Monday, 8 December 2014

Dead Broke in Jarrett Creek by Terry Shames

published 2014




Angel Bright, Slate McCluskey’s wife, answers the door when I stop by at 7.30. When Slate married Angel she was a country-and-western singer of some success. She kept her stage name when she married. I suspect it’s a made-up name, but you never know.

“Hey, Samuel, what a nice surprise.” She hasn’t lost the flat, nasal accent of a west Texas gal, And she hasn’t changed her looks from when she was on stage. She’s wearing tight jeans and a rose-colored Western shirt with pearl snaps. Her long mane of fluffy hair brushes the tops of her breasts. “Come on in. It’s time for a cocktail, and you look like you could use one.”



observations: I love this series: retired police chief Samuel Craddock investigating crimes in his small Texas town – I covered the first in the series, A Killing at Cotton Hill, on the blog last year, and said how astonished I was at the end to find that Terry Shames is a woman. I had found Samuel’s voice to be completely authentic, and wouldn’t have doubted for a moment that a man had written the book.

This one has another complex plot – Craddock’s hometown of Jarrett Creek has, as in the title, gone broke following a disastrous attempt to revive its fortunes with a water park. After a difficult town meeting, the son of the local banking family is found dead. There is no money to pay the current police force, so Craddock ventures out of retirement again to find out what happened. Gary, the dead man, was playing fast and loose with: 1) several local women 2) confidential details of his bank’s customers and 3) the matter of loans and financing for the water park. So there are plenty of possible motives and culprits.

As ever there is a lot of plot – there is also the singer above, and her husband’s themed hunting park (a venture quite difficult for UK readers to fathom), and a lot to uncover.

Reading this I realized that I can still be shocked by characters’ love affairs and life peccadilloes, but nothing in the way of business, corruption, crooked deals, conflicting interests or fraud ever surprises me, or is even unexepected. Perhaps I think the best of people in love and the worst in financial matters.

Anyway, another nice book from Shames, and the prospect of a good long series with lots of regular characters. There’s a great moment in this one where the new woman in town – an otherwise attractive and pleasant person – reveals her appalling secret: she is vegetarian. Samuel really doesn’t know what to make of that at all…

The picture seemed just the job: it’s an advert for a Wrangler shirt.

14 comments:

  1. Moira - I love those series with a strong sense of 'local colour' and setting. I feel the same way about Craig Johnson's Walt Longmire series, actually. And the mystery sounds well-crafted too. Oh, and I agree; that's a great 'photo for this post.

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    1. I know everyone has their list of books to read, and their series they alaready follow, but I have no hesitation on recommending this one to you, Margot, I honestly think you'll like it a lot.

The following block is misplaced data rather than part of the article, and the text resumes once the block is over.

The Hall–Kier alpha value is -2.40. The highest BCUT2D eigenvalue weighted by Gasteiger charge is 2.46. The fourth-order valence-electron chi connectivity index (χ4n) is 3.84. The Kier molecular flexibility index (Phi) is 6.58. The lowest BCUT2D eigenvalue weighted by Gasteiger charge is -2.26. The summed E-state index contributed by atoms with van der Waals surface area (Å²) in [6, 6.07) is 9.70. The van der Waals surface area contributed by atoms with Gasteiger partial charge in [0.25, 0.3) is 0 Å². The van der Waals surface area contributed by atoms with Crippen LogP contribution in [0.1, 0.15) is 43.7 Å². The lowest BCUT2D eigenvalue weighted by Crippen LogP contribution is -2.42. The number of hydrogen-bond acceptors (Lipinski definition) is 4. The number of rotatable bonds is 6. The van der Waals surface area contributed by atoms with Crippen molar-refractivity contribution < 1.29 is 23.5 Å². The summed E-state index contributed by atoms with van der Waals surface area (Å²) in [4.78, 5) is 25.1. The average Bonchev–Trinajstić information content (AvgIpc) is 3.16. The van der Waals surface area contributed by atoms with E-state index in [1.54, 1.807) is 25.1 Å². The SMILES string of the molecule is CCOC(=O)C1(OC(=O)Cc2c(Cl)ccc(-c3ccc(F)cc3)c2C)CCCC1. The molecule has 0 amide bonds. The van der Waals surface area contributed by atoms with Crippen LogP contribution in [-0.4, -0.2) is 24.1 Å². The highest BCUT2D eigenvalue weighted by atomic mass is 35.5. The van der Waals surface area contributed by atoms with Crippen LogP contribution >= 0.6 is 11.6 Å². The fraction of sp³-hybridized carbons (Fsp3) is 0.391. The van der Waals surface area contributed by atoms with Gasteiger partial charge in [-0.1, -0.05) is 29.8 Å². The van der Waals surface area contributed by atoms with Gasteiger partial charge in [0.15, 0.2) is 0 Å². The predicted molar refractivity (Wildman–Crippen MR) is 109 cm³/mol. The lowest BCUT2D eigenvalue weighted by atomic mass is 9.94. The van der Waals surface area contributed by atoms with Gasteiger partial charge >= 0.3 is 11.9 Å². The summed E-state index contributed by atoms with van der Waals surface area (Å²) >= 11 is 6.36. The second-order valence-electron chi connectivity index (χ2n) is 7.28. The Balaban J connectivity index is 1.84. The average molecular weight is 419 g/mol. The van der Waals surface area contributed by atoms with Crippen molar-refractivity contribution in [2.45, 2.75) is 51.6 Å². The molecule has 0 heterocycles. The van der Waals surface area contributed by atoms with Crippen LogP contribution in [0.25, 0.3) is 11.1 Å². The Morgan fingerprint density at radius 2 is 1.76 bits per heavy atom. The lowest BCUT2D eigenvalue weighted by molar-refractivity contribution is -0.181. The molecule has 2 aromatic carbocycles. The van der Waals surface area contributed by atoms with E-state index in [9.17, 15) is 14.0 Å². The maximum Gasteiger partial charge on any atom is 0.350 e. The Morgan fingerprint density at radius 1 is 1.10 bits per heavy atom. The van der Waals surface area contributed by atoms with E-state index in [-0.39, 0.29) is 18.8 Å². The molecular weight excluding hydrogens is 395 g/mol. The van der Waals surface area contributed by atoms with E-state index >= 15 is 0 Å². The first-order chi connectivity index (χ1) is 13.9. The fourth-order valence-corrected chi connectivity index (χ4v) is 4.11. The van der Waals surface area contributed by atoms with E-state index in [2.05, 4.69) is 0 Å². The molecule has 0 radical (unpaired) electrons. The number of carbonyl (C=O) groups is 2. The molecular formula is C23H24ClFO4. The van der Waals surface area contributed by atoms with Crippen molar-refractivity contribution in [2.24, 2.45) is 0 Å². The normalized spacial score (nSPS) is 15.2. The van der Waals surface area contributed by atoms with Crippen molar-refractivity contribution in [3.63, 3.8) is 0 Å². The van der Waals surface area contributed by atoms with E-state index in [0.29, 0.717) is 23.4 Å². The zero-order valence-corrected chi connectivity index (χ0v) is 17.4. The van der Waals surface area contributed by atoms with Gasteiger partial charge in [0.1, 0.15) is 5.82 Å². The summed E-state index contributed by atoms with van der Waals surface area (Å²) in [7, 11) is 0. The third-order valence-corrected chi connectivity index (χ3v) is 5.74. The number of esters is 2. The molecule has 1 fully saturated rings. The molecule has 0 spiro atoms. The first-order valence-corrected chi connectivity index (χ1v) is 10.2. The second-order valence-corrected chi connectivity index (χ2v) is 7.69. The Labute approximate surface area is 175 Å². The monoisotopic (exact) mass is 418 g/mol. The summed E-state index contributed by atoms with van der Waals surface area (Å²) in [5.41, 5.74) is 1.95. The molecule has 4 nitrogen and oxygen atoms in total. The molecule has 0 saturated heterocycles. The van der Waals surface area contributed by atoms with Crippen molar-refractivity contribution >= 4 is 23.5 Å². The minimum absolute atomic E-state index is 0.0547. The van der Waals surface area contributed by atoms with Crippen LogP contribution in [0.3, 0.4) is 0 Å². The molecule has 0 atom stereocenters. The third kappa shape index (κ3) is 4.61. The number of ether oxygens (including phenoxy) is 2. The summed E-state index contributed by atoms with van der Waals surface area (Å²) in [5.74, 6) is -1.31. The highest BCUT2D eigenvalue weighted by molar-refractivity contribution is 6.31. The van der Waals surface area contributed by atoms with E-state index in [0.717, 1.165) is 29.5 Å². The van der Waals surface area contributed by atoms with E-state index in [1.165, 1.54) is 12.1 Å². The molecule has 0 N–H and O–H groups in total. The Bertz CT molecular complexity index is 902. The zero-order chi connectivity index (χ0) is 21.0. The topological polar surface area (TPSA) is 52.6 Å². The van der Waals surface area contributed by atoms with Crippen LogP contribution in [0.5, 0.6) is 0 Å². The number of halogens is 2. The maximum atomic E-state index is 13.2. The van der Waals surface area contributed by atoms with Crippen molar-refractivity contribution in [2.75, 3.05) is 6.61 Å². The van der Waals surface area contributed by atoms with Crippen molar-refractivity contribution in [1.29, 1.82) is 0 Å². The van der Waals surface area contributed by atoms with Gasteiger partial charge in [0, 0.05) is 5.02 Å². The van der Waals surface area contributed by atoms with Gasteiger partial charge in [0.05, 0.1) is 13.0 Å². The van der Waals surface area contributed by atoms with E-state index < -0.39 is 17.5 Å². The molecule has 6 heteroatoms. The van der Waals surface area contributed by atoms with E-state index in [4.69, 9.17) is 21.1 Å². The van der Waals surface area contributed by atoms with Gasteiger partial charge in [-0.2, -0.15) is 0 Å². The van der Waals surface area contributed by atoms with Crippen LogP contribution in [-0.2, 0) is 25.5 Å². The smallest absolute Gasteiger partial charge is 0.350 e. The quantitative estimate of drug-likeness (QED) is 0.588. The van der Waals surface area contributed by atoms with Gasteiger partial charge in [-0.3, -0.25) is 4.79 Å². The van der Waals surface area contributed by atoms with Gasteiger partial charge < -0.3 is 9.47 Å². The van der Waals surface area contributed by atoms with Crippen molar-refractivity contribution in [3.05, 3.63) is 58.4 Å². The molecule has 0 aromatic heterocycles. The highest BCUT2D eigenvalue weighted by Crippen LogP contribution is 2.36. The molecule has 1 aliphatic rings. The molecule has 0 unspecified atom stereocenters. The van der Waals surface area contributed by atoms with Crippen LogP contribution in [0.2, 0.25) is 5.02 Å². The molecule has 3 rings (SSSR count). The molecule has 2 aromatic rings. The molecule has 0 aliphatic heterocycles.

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  2. I didn't enjoy this one quite as much as the first, but the third is one I'm still looking forward to.

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    1. I might be reading them out of order in fact, is it possible this IS the 3rd? There's another one coming out next year apparently - she's very productive and has lots of ideas!

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    2. Oops- my mistake this is number 3 - its on the pile!

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  3. Moira: There is a country lady in that shirt ready to go to town for the Saturday night dance rather than riding with her beau. Still that belt looks like it might have been won barrel racing.

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    1. Yes, she's going for looks rather than practicality perhaps. But now I want to know about barrel racing - I love that sentence so much! What on earth is it?

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    2. Moira: At rodeos, which I have rarely attended, the cowboys ride the bucking broncos and the bulls and rope the calves. The cowgirls have their own competition. Individually they race their horse around barrels in the arena. They are timed and the fastest are the winners. Included in the prizes for cowboys at big rodeos are massive belt buckles. I am not sure whether the cowgirls get their won special buckles.

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    3. That is so interesting, thank you!

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  4. Moira, I developed a liking for small town stories, crime or otherwise, when I started reading westerns where the setting is, of course, different from, say, the one in this Terry Shames novel. Small town means fewer characters and a less convoluted plot, or at least that's my impression.

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    1. Well I suppose Texas is a good Western setting! This is a really excellent series Prashant and I think you would like it, with the hint of the Western adding joy for you!

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  5. Still have not gotten to the first one yet. I am sure I will enjoy, but had not realized that the author writes in present tense. Not my favorite.

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    1. Yes I know, I would prefer not too. But I give Terry Shames a pass because I like the setting and detective so much....

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